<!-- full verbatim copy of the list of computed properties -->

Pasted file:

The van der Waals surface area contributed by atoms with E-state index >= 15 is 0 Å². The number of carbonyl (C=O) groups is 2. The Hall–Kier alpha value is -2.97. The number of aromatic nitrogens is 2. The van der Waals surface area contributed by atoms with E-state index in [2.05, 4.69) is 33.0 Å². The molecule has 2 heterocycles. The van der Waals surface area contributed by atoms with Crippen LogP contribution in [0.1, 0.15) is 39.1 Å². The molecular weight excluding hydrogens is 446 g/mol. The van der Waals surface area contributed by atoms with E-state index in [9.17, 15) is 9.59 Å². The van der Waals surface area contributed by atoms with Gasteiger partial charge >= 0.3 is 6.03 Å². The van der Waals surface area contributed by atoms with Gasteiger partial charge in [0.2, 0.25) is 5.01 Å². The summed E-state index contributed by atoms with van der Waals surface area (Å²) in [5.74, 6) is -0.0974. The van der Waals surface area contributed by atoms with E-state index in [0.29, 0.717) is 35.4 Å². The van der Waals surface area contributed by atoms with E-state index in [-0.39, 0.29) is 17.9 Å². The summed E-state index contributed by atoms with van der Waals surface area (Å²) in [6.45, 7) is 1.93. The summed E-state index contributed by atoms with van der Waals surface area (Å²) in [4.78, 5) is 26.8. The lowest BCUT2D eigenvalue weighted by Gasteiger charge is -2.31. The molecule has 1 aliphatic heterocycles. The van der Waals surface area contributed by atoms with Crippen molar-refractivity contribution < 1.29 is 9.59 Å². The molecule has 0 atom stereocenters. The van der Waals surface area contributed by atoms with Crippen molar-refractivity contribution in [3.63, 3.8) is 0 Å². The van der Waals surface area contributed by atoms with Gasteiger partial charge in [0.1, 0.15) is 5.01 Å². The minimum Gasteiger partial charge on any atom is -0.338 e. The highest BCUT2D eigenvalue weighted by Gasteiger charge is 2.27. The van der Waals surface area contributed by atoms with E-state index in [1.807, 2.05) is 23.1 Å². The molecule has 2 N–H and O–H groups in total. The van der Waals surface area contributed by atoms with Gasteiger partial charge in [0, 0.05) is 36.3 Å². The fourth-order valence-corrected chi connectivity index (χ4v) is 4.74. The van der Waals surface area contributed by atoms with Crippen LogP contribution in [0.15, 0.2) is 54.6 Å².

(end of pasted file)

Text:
The van der Waals surface area contributed by atoms with E-state index >= 15 is 0 Å². The number of carbonyl (C=O) groups is 2. The Hall–Kier alpha value is -2.97. The number of aromatic nitrogens is 2. The van der Waals surface area contributed by atoms with E-state index in [2.05, 4.69) is 33.0 Å². The molecule has 2 heterocycles. The van der Waals surface area contributed by atoms with Crippen LogP contribution in [0.1, 0.15) is 39.1 Å². The molecular weight excluding hydrogens is 446 g/mol. The van der Waals surface area contributed by atoms with E-state index in [9.17, 15) is 9.59 Å². The van der Waals surface area contributed by atoms with Gasteiger partial charge >= 0.3 is 6.03 Å². The van der Waals surface area contributed by atoms with Gasteiger partial charge in [0.2, 0.25) is 5.01 Å². The summed E-state index contributed by atoms with van der Waals surface area (Å²) in [5.74, 6) is -0.0974. The van der Waals surface area contributed by atoms with E-state index in [0.29, 0.717) is 35.4 Å². The van der Waals surface area contributed by atoms with E-state index in [-0.39, 0.29) is 17.9 Å². The summed E-state index contributed by atoms with van der Waals surface area (Å²) in [6.45, 7) is 1.93. The summed E-state index contributed by atoms with van der Waals surface area (Å²) in [4.78, 5) is 26.8. The lowest BCUT2D eigenvalue weighted by Gasteiger charge is -2.31. The molecule has 1 aliphatic heterocycles. The van der Waals surface area contributed by atoms with Crippen molar-refractivity contribution < 1.29 is 9.59 Å². The molecule has 0 atom stereocenters. The van der Waals surface area contributed by atoms with Crippen molar-refractivity contribution in [3.63, 3.8) is 0 Å². The van der Waals surface area contributed by atoms with Gasteiger partial charge in [0.1, 0.15) is 5.01 Å². The minimum Gasteiger partial charge on any atom is -0.338 e. The highest BCUT2D eigenvalue weighted by Gasteiger charge is 2.27. The van der Waals surface area contributed by atoms with E-state index in [1.807, 2.05) is 23.1 Å². The molecule has 2 N–H and O–H groups in total. The van der Waals surface area contributed by atoms with Gasteiger partial charge in [0, 0.05) is 36.3 Å². The fourth-order valence-corrected chi connectivity index (χ4v) is 4.74. The van der Waals surface area contributed by atoms with Crippen LogP contribution in [0.15, 0.2) is 54.6 Å².